HOW TO CUT STARS IN HALF…
Every now and then the people who regularly submit articles to this website for consideration submit things that dovetail with each other so neatly that it's spooky, and that's certainly the case with these two submissions by P.S.J. and K.M. Indeed, according to the following article that P.S.J. spotted and shared, someone "out there" is apparently writing papers on how to cut stars in half, presumably with all the resulting stellar-sized chaos that such an act would entail:
And here's the gist (with its accompanying picture, and caption just for good measue):
(Image credit: NASA’s Goddard Space Flight Center)Stars could be sliced in half by "relativistic blades," or ultra-powerful outflows of plasma shaped by extremely strong magnetic fields, a wild new study suggests. And these star-splitting blades could explain some of the brightest explosions in the universe.
The study authors, based at the Center for Cosmology and Particle Physics at New York University, outlined their results in a paper published in September to the preprint database arXiv. The study has not yet been peer-reviewed.
Now, as usual, there's an explanation for why such a paper was even being proferred: scientists are trying to explain the mechanism behind gamma ray bursts, and they come up with this:
But the authors of the new study realized that the magnetar's magnetic fields can also beam intense bursts of radiation along the magnetar's equator. Shaped by the extreme centrifugal forces of the rotating star, these beams of radiation form a blade that moves outward through the star at nearly the speed of light, carrying more energy than a supernova explosion.
This "relativistic blade" can perfectly bisect the star, slicing it in half on its way out, the study authors found.
The blade then travels for a distance well over several times the radius of the original star before it finally loses steam, potentially explaining some longer-lasting GRBs.
The star's fate is sealed. During the blade's travel, it picks up more and more material that eventually joins the blade in its outward journey. The blade also causes instabilities within the star itself that lead, eventually, to its demise.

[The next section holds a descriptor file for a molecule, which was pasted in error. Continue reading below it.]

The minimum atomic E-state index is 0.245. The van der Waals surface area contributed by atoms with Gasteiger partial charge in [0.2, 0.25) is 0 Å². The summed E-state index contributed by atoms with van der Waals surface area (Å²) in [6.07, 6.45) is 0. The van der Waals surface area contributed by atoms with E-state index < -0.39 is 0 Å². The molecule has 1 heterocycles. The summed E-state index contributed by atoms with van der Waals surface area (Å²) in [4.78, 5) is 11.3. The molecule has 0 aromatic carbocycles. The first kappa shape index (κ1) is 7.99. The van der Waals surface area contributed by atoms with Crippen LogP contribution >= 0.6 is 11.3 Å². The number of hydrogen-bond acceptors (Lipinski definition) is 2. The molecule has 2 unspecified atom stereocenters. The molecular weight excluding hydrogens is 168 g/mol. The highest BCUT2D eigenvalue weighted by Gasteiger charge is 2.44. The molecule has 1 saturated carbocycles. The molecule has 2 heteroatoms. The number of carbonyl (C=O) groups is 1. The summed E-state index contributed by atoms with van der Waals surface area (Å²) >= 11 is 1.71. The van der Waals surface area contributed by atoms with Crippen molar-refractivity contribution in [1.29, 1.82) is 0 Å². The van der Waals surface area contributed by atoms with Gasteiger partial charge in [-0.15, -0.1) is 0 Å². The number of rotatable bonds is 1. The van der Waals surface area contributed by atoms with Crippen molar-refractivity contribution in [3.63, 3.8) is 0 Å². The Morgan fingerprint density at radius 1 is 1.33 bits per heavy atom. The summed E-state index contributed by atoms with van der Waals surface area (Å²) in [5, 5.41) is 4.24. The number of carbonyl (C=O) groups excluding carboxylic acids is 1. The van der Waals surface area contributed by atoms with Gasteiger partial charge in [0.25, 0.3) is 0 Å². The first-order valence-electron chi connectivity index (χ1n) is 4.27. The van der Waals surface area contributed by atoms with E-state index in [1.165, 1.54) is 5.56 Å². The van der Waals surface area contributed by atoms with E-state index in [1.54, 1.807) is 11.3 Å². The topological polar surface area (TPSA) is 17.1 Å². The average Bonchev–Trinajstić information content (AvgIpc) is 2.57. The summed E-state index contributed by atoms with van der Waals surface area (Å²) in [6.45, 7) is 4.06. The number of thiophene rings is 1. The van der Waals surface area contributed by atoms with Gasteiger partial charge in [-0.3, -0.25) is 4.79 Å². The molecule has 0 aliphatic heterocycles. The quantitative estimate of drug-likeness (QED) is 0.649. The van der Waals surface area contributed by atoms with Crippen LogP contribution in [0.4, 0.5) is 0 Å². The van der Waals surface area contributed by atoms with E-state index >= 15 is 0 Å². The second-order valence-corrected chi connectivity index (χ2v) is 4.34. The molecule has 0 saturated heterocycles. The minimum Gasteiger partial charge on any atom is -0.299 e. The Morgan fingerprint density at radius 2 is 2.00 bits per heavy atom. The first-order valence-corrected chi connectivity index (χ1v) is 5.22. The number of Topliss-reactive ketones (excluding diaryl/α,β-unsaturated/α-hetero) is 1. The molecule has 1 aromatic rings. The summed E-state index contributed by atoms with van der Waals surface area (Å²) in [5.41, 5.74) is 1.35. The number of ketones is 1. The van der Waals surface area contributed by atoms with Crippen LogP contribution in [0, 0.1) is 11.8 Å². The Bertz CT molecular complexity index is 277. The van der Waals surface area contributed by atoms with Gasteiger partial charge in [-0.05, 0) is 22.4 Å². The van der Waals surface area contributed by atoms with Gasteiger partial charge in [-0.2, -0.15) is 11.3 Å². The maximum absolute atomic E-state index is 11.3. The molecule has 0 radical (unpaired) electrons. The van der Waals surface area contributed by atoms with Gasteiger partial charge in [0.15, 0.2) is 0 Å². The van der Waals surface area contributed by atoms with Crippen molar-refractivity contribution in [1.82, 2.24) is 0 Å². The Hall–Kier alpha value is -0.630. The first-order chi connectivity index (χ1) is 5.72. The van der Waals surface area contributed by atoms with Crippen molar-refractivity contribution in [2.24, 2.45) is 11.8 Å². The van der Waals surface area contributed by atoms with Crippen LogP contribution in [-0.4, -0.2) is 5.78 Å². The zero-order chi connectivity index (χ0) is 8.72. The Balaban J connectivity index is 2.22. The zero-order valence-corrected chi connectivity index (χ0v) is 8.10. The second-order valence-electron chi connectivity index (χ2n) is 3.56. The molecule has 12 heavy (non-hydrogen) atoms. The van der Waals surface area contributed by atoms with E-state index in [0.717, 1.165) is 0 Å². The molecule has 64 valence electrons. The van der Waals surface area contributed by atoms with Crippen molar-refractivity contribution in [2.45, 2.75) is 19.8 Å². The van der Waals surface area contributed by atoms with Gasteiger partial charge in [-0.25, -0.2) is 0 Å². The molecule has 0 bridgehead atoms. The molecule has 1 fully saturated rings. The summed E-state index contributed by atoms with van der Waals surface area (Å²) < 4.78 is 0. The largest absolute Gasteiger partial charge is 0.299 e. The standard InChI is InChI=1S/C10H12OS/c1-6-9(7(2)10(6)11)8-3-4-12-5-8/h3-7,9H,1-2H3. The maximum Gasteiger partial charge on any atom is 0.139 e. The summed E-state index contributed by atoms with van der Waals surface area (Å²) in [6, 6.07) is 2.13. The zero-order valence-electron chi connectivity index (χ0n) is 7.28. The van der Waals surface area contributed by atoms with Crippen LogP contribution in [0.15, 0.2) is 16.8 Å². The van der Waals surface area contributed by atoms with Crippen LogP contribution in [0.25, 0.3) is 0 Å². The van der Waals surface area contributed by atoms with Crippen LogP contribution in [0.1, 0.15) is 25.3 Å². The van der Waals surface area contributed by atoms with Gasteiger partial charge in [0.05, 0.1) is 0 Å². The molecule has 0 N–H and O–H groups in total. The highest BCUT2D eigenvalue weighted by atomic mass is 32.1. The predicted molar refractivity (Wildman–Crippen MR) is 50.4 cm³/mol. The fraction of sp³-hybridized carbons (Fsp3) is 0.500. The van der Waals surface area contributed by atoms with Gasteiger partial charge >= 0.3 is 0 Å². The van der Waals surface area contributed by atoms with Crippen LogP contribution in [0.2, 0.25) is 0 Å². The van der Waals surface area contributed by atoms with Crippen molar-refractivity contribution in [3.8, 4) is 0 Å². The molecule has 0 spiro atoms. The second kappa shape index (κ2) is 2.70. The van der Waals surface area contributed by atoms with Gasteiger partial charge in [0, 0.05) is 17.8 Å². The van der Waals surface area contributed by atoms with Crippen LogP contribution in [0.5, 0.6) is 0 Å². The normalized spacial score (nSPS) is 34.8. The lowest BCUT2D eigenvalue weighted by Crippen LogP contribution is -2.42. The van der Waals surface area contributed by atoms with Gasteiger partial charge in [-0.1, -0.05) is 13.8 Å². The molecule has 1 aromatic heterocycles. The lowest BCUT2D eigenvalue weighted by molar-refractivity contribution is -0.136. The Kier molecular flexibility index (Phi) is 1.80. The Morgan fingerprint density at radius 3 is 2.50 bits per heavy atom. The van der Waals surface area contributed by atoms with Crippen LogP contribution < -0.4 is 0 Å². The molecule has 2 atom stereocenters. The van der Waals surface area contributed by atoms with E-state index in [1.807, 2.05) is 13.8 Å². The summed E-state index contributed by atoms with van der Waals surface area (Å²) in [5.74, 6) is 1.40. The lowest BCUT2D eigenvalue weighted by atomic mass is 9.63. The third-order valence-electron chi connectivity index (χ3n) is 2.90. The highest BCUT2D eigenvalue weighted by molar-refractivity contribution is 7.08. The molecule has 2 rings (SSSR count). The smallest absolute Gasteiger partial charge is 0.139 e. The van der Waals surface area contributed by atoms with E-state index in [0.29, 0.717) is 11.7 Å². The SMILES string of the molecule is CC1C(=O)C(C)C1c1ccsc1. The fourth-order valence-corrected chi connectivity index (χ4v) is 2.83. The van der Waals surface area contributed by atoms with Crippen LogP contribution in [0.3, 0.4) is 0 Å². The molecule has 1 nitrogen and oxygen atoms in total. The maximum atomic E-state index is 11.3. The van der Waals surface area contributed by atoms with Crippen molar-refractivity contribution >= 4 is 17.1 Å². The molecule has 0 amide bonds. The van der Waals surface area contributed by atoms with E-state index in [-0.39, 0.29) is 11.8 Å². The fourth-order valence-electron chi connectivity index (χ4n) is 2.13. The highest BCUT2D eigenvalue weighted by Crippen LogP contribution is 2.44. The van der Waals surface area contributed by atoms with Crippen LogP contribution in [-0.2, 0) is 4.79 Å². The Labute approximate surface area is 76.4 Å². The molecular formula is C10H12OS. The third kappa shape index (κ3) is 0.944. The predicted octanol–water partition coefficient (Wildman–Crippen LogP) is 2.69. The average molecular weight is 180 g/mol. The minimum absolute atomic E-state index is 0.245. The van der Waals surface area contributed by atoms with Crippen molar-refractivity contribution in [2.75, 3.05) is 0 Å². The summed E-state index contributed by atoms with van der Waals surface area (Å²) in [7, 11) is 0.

Voila! Just get enough of that plasma rotating at the equator of a star and it can act as a blade slicing the star in two, and ka-boom.... you get a RRRrrrrreeeeeaaaalllllyyyy big explosion.
Regular readers of my books and of this website will recall my "Farrell Corollaries" to the Kardashev Scale of Civilization Types. Kardashev was the Russian astrophysicist who proposed a scheme of classification of potential extra-terrestrial civilization types based on the amount of energy those civilizations required to sustain them. A Class I civilization type required the energy of an entire planet; a Class II that of an entire star, and a Class III the mind-boggling energy of an entire galaxy. On this scheme, our human civilization is not yet even a class I civilization. This is where my "Farrell Corollaries" come in: suppose, for a hypothetical scenario, humanity suspects it might be in contact with or dealing with a civilization of a class I or II type. How would it convince such civilizations to leave us well-enough alone? One way would be to demonstrate a capability of engineering systems of planetary or stellar scales. Such an ability implies, in turn, the ability to weaponize systems of those scales, to manipulate them for that purpose. This is a different thing than requiring the energy of Kardashev's original scheme, for it implies an ability to leverage systems of those scales.
From that perspective, what this paper suggests is that it is less an explanation of a phenomenon, and more of a "how to do it" manual: "here's the general concept, now you engineers go out there and figure out a way to make it happen."
Uh huh... much easier said than done. We'd still need gobs of energy, gobs of relativistic particles in plasma states, and ways to get all of that to some star, and the only one close to hand and conveniently in our own neighborhood is our very own Sun, and just between you and me, I think that slicing it in half would be a Very Bad Idea.
But in addition to being a Very Bad Idea, I thought, we can all breathe a sigh of relief because we're nowhere close to even being able to think of any practical sort of engineering of that principle resembling that Very Bad Idea...
... and then I opened my email box, and found the following paper that was spotted and sent along by K.M.:
Well, I am not even going to bother rehearsing what was going through my mind when I read that one... Ball lightning...?!? You don't say! "Toroidal moments!?! Gravimagnetic rotors in local zones?!?!?!
I'd better just stop there, and let you read it for yourself and draw your own conclusions.
That's all, have a nice day...
...See you on the flip side...
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